As I consider the thoughts passing through my mind at 3 in the morning, it always seems to settle on the same theme: “What would I want for social care and can it happen at a time when everything is so uncertain?”
From the smallest to the largest care service providers across the country, all share a singular ambition; to enable people to live as independently as possible, living the life they chose.
There are so many aspects to this and I believe social care is often seen through a limited lens; many do not realise the range of services provided, nor do they appreciate the lengths care staff go to for the people they support and in their care.
Much of the media focus this year has been on services for older people, particularly care homes. Understandable, as the impact of Covid-19 has been immense, however this represents less than 40 per cent of all social care services.
My wish is for the public to see all of the other 60 per cent types of care services – including care in people’s own homes, in supporting living facilities and support through day centres. And even more for the public – and press – to recognise the essential role that care workers play in preventing the need for acute care by supporting people’s independence and well-being.
My hope is that, regardless of whether someone is living with a long-term condition, mental health episode, learning or physical disability, they should have the same profile and priority, whatever their age.
All social care and support is about the person. Personalised care occurs every day and in every part of our country by the extensive depth and breadth of services we provide. The ideal outcome is that everyone – regardless of their physical or mental health – is able to contribute and engage, and be accepted by the society they live in.
I have to caveat this with the other nightly thought I have: how can we collectively recognise and value the skills and dedication of our brilliant social care workforce?
It is vital we support and remunerate the workforce as valued skilled professionals. As Chair of the Care Provider Alliance whose members support a workforce of over 620,000 individuals, I regularly talk with a wide range of providers; collectively we all agree, care colleagues should have key worker status and access to multiple benefits, similar to NHS employees.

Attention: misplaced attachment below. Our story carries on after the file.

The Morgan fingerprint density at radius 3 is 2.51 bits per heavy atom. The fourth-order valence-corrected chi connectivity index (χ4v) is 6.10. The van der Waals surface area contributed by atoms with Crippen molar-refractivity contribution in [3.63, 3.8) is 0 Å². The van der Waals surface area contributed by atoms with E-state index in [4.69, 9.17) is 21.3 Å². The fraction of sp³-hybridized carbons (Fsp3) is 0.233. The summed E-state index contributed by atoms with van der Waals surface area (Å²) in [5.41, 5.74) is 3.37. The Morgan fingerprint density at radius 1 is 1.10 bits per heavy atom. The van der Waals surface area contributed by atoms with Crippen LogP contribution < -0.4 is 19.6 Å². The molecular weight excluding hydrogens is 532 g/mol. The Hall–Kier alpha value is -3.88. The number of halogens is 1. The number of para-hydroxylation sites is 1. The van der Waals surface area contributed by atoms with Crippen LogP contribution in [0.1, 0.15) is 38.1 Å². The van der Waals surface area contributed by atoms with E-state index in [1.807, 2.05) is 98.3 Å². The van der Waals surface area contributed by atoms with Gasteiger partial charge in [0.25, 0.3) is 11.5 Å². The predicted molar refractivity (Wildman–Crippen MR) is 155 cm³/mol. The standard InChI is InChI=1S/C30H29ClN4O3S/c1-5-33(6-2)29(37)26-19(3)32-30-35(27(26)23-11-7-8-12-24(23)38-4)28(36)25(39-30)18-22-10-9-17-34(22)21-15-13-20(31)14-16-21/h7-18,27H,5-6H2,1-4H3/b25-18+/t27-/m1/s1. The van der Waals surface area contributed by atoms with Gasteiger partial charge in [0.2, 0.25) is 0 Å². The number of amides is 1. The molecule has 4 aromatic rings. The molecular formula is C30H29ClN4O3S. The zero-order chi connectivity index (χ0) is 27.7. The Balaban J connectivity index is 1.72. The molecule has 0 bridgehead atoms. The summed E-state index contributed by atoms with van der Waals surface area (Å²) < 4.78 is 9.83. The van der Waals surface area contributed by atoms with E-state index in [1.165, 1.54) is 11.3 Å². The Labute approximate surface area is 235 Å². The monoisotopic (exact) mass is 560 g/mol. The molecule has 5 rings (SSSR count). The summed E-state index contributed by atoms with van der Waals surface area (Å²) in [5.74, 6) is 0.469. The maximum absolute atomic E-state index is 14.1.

The COVID-19 pandemic has seen many high street brands reach out and offer, for the first time, benefits to our workforce in a way that has been truly valued. It is however only one step on the pay and conditions journey we want to provide, if public funding were in line with the true costs of payroll.
In the longer term, I wish for our government’s commitment to policy reforms which will provide all care staff with the same reward and remuneration package given to our allied health colleagues.
Last but not least, I am also concerned about how social care services can reach the marginalised communities across the UK.
We are now, more than ever, acutely aware of the health inequalities of those living in deprived areas, and for citizens from Black, Asian and Minority Ethnic (BAME) backgrounds; for some of us, our parents, siblings, children and family would not be able to live in the community without social care support.
And so, the question I return to before counting ever more sheep is this:
do we have the courage to radically change a system to properly recognise a workforce for what it does, and to provide the seamless support that gives people, not just a service, but a life?